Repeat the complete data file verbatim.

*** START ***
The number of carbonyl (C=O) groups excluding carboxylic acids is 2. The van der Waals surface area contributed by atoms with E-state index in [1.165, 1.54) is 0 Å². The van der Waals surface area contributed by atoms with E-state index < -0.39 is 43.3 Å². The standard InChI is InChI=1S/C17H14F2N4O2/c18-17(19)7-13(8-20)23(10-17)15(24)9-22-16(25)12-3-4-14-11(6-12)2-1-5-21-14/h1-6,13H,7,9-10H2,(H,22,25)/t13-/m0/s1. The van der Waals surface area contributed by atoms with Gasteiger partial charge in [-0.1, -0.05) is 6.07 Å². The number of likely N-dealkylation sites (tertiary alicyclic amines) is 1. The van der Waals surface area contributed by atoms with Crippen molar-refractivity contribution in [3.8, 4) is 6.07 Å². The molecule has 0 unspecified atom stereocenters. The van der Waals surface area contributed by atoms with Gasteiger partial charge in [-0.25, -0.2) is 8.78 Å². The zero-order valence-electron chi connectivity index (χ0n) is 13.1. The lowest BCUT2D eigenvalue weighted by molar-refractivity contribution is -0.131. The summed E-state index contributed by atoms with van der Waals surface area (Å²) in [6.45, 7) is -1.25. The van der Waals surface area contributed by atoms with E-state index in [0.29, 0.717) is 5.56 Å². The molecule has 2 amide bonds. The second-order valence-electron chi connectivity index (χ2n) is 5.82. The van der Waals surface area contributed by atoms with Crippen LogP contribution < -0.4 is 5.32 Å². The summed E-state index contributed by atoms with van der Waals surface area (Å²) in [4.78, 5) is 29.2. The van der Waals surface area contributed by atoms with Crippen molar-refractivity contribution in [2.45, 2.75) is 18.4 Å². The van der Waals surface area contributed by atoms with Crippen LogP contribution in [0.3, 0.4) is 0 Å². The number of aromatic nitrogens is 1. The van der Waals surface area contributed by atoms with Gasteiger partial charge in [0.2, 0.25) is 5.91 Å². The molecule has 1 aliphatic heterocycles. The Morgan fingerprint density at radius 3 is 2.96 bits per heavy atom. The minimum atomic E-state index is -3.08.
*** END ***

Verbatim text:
The number of carbonyl (C=O) groups excluding carboxylic acids is 2. The van der Waals surface area contributed by atoms with E-state index in [1.165, 1.54) is 0 Å². The van der Waals surface area contributed by atoms with E-state index < -0.39 is 43.3 Å². The standard InChI is InChI=1S/C17H14F2N4O2/c18-17(19)7-13(8-20)23(10-17)15(24)9-22-16(25)12-3-4-14-11(6-12)2-1-5-21-14/h1-6,13H,7,9-10H2,(H,22,25)/t13-/m0/s1. The van der Waals surface area contributed by atoms with Gasteiger partial charge in [-0.1, -0.05) is 6.07 Å². The number of likely N-dealkylation sites (tertiary alicyclic amines) is 1. The van der Waals surface area contributed by atoms with Crippen molar-refractivity contribution in [3.8, 4) is 6.07 Å². The molecule has 0 unspecified atom stereocenters. The van der Waals surface area contributed by atoms with Gasteiger partial charge in [-0.25, -0.2) is 8.78 Å². The zero-order valence-electron chi connectivity index (χ0n) is 13.1. The lowest BCUT2D eigenvalue weighted by molar-refractivity contribution is -0.131. The summed E-state index contributed by atoms with van der Waals surface area (Å²) in [6.45, 7) is -1.25. The van der Waals surface area contributed by atoms with E-state index in [0.29, 0.717) is 5.56 Å². The molecule has 2 amide bonds. The second-order valence-electron chi connectivity index (χ2n) is 5.82. The van der Waals surface area contributed by atoms with Crippen LogP contribution < -0.4 is 5.32 Å². The summed E-state index contributed by atoms with van der Waals surface area (Å²) in [4.78, 5) is 29.2. The van der Waals surface area contributed by atoms with Crippen molar-refractivity contribution in [2.45, 2.75) is 18.4 Å². The van der Waals surface area contributed by atoms with Crippen LogP contribution in [0.3, 0.4) is 0 Å². The number of aromatic nitrogens is 1. The van der Waals surface area contributed by atoms with Gasteiger partial charge in [0.2, 0.25) is 5.91 Å². The molecule has 1 aliphatic heterocycles. The Morgan fingerprint density at radius 3 is 2.96 bits per heavy atom. The minimum atomic E-state index is -3.08.